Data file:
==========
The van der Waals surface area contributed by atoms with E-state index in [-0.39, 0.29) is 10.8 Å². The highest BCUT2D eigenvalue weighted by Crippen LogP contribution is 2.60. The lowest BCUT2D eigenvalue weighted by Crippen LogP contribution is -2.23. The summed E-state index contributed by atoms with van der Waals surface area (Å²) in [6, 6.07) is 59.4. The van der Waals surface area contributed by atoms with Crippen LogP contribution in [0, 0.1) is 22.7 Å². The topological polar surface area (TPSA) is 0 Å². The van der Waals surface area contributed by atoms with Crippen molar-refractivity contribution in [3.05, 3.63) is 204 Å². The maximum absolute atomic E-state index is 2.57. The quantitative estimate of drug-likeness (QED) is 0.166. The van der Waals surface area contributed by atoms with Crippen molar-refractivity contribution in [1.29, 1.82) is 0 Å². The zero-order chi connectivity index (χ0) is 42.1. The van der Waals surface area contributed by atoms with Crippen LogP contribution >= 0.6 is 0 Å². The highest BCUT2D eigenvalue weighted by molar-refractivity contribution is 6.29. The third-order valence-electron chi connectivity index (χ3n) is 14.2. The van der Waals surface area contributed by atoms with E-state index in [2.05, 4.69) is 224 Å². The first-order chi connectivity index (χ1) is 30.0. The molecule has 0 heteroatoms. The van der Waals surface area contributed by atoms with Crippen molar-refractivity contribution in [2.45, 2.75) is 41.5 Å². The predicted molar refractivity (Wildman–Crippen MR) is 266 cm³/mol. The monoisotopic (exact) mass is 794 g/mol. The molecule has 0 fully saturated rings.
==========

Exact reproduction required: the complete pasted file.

The van der Waals surface area contributed by atoms with E-state index in [-0.39, 0.29) is 10.8 Å². The highest BCUT2D eigenvalue weighted by Crippen LogP contribution is 2.60. The lowest BCUT2D eigenvalue weighted by Crippen LogP contribution is -2.23. The summed E-state index contributed by atoms with van der Waals surface area (Å²) in [6, 6.07) is 59.4. The van der Waals surface area contributed by atoms with Crippen LogP contribution in [0, 0.1) is 22.7 Å². The topological polar surface area (TPSA) is 0 Å². The van der Waals surface area contributed by atoms with Crippen molar-refractivity contribution in [3.05, 3.63) is 204 Å². The maximum absolute atomic E-state index is 2.57. The quantitative estimate of drug-likeness (QED) is 0.166. The van der Waals surface area contributed by atoms with Crippen molar-refractivity contribution in [1.29, 1.82) is 0 Å². The zero-order chi connectivity index (χ0) is 42.1. The van der Waals surface area contributed by atoms with Crippen LogP contribution >= 0.6 is 0 Å². The highest BCUT2D eigenvalue weighted by molar-refractivity contribution is 6.29. The third-order valence-electron chi connectivity index (χ3n) is 14.2. The van der Waals surface area contributed by atoms with E-state index in [2.05, 4.69) is 224 Å². The first-order chi connectivity index (χ1) is 30.0. The molecule has 0 heteroatoms. The van der Waals surface area contributed by atoms with Crippen molar-refractivity contribution in [2.45, 2.75) is 41.5 Å². The predicted molar refractivity (Wildman–Crippen MR) is 266 cm³/mol. The monoisotopic (exact) mass is 794 g/mol. The molecule has 0 fully saturated rings.